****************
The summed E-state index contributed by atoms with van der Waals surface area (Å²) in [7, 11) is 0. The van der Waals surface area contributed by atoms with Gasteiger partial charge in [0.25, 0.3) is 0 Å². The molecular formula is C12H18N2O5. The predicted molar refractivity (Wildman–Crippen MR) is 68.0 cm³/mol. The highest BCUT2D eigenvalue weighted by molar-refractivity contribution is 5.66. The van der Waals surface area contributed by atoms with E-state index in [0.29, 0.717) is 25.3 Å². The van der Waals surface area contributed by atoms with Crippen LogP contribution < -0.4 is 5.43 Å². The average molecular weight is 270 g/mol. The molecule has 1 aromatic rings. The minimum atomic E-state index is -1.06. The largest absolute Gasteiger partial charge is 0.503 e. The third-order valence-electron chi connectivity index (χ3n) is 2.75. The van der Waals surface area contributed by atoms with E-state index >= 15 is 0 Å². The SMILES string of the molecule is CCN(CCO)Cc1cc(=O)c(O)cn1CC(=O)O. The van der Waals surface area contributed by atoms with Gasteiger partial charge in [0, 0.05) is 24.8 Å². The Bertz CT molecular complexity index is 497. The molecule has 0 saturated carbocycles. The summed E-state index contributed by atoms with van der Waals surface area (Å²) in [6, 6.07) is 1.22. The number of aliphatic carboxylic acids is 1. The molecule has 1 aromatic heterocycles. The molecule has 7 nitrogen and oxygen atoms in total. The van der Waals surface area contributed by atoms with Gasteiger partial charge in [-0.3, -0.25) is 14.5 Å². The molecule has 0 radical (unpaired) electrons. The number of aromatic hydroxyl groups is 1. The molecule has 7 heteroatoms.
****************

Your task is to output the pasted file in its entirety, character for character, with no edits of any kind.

The summed E-state index contributed by atoms with van der Waals surface area (Å²) in [7, 11) is 0. The van der Waals surface area contributed by atoms with Gasteiger partial charge in [0.25, 0.3) is 0 Å². The molecular formula is C12H18N2O5. The predicted molar refractivity (Wildman–Crippen MR) is 68.0 cm³/mol. The highest BCUT2D eigenvalue weighted by molar-refractivity contribution is 5.66. The van der Waals surface area contributed by atoms with E-state index in [0.29, 0.717) is 25.3 Å². The van der Waals surface area contributed by atoms with Crippen LogP contribution < -0.4 is 5.43 Å². The average molecular weight is 270 g/mol. The molecule has 1 aromatic rings. The minimum atomic E-state index is -1.06. The largest absolute Gasteiger partial charge is 0.503 e. The third-order valence-electron chi connectivity index (χ3n) is 2.75. The van der Waals surface area contributed by atoms with E-state index >= 15 is 0 Å². The SMILES string of the molecule is CCN(CCO)Cc1cc(=O)c(O)cn1CC(=O)O. The van der Waals surface area contributed by atoms with Gasteiger partial charge in [0, 0.05) is 24.8 Å². The Bertz CT molecular complexity index is 497. The molecule has 0 saturated carbocycles. The summed E-state index contributed by atoms with van der Waals surface area (Å²) in [6, 6.07) is 1.22. The number of aliphatic carboxylic acids is 1. The molecule has 1 aromatic heterocycles. The molecule has 7 nitrogen and oxygen atoms in total. The van der Waals surface area contributed by atoms with Gasteiger partial charge in [-0.3, -0.25) is 14.5 Å². The molecule has 0 radical (unpaired) electrons. The number of aromatic hydroxyl groups is 1. The molecule has 7 heteroatoms.